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The Water Front

2014 marks the 100 years since the start of world war I.

In 1914 another war broke out in Europe. Tensions between Imperialist Germany and Yugoslavia resulted in the assassination of the Archduke Ferdinand of Austria who was on a state visit to Serbia, which was subjugated to Austria a  came to a rapid and violent conclusion. This resulted with Germany being at war with just about everyone of its neighbours over its invasion of the sovereign territory of Belgium. France and Russia, Great Britain decided to take decisive action, and in November of 1914, Britain and her Colonial subject territories declared war on Germany.
Australian forces were involved from an early point during the war as propaganda and government ministers vied with one another for the most heroic headlines. Many ministers and MPs used words like Patriotic, Duty, Empire and Mother country to guild support for an early entry into the growing war in Europe.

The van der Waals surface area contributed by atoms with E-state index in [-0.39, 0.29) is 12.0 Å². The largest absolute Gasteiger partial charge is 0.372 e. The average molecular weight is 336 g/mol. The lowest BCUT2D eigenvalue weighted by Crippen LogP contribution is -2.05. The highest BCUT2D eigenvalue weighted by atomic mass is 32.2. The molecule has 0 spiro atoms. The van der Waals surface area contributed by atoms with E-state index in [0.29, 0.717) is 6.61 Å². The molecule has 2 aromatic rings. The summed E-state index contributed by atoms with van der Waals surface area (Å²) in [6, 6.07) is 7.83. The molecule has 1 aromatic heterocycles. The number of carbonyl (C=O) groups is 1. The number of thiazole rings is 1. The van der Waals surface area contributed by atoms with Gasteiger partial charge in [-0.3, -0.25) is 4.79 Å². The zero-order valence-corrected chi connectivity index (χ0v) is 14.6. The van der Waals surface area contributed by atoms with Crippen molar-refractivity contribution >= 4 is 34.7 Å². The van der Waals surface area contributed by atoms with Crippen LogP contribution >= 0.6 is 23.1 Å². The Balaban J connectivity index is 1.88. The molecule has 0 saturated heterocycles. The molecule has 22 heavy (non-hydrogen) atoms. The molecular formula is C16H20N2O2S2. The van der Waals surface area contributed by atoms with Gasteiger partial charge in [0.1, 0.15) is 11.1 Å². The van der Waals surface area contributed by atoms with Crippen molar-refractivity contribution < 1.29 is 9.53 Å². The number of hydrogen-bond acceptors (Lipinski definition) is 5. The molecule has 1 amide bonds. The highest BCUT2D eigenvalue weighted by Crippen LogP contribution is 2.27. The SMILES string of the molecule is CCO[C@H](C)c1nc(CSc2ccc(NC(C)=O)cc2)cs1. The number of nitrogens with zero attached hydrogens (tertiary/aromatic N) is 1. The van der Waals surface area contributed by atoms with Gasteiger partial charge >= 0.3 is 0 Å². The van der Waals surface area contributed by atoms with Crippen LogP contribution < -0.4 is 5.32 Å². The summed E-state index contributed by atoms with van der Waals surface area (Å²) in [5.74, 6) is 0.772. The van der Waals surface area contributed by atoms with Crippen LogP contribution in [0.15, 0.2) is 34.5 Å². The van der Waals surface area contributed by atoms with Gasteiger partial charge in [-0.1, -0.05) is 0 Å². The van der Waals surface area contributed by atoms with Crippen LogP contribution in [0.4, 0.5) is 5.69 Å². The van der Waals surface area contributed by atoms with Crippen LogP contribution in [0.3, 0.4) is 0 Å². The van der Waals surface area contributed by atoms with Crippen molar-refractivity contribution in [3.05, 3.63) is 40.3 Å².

Billed as the war to end all wars, the first world war was a bloody and murderous rampage across Europe with nearly 59, 000 Australians killed and over 166,00 injured. For a small burgeoning nation on the edge of the then British Empire, the death rate was catastrophic.

One of the bloodiest and deadliest of battles took place at Gallipoli in the European Mediterranean country of Turkey. It was to be one of the biggest defeats and miss calculations of the entire war. WWI changed forever the relationship between Australia and Great Britain. Much has been written about the war to end all wars, and in this year, the 100th anniversary of the start of the war, we look back and attempt to piece together the events that led to some of the deadliest battles in modern warfare and how they have shaped the view of Australia as a nation.

Notable Australian Involvement in WWI

Gallipoli
Battle of Lone Pine

Passchendaele

Polygon Wood

HMAS Sydney and the Battle of Cocos



World War I - Anniversary and Commemoration 100